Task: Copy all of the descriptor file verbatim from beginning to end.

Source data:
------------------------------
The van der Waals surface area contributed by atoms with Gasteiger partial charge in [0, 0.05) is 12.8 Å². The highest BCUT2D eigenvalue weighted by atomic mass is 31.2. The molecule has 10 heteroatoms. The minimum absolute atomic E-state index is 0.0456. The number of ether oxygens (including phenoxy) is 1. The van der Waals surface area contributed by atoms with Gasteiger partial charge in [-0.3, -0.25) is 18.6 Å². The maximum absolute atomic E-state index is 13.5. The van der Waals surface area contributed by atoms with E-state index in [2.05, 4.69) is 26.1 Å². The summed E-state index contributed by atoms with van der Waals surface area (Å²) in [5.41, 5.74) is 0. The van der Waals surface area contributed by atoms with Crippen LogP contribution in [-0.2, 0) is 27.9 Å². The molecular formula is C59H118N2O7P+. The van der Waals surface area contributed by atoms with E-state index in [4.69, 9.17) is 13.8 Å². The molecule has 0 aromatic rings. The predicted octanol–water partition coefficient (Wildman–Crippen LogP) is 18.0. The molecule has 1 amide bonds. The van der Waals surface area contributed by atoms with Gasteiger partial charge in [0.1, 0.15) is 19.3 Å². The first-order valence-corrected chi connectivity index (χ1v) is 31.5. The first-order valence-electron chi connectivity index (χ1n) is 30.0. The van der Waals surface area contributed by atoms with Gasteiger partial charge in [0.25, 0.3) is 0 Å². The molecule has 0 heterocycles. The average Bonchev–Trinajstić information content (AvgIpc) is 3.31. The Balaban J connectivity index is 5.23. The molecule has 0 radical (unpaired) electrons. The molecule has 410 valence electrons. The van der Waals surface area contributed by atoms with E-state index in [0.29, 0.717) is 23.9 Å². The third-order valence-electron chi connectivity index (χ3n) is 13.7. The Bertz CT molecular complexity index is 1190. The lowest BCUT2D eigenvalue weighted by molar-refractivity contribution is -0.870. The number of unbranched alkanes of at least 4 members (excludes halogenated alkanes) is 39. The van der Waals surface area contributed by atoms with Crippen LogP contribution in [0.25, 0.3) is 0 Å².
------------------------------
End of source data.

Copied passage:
The van der Waals surface area contributed by atoms with Gasteiger partial charge in [0, 0.05) is 12.8 Å². The highest BCUT2D eigenvalue weighted by atomic mass is 31.2. The molecule has 10 heteroatoms. The minimum absolute atomic E-state index is 0.0456. The number of ether oxygens (including phenoxy) is 1. The van der Waals surface area contributed by atoms with Gasteiger partial charge in [-0.3, -0.25) is 18.6 Å². The maximum absolute atomic E-state index is 13.5. The van der Waals surface area contributed by atoms with E-state index in [2.05, 4.69) is 26.1 Å². The summed E-state index contributed by atoms with van der Waals surface area (Å²) in [5.41, 5.74) is 0. The van der Waals surface area contributed by atoms with Crippen LogP contribution in [-0.2, 0) is 27.9 Å². The molecular formula is C59H118N2O7P+. The van der Waals surface area contributed by atoms with E-state index in [4.69, 9.17) is 13.8 Å². The molecule has 0 aromatic rings. The predicted octanol–water partition coefficient (Wildman–Crippen LogP) is 18.0. The molecule has 1 amide bonds. The van der Waals surface area contributed by atoms with Gasteiger partial charge in [0.1, 0.15) is 19.3 Å². The first-order valence-corrected chi connectivity index (χ1v) is 31.5. The first-order valence-electron chi connectivity index (χ1n) is 30.0. The van der Waals surface area contributed by atoms with Gasteiger partial charge in [0.25, 0.3) is 0 Å². The molecule has 0 heterocycles. The average Bonchev–Trinajstić information content (AvgIpc) is 3.31. The Balaban J connectivity index is 5.23. The molecule has 0 radical (unpaired) electrons. The molecule has 410 valence electrons. The van der Waals surface area contributed by atoms with E-state index in [0.29, 0.717) is 23.9 Å². The third-order valence-electron chi connectivity index (χ3n) is 13.7. The Bertz CT molecular complexity index is 1190. The lowest BCUT2D eigenvalue weighted by molar-refractivity contribution is -0.870. The number of unbranched alkanes of at least 4 members (excludes halogenated alkanes) is 39. The van der Waals surface area contributed by atoms with Crippen LogP contribution in [0.25, 0.3) is 0 Å².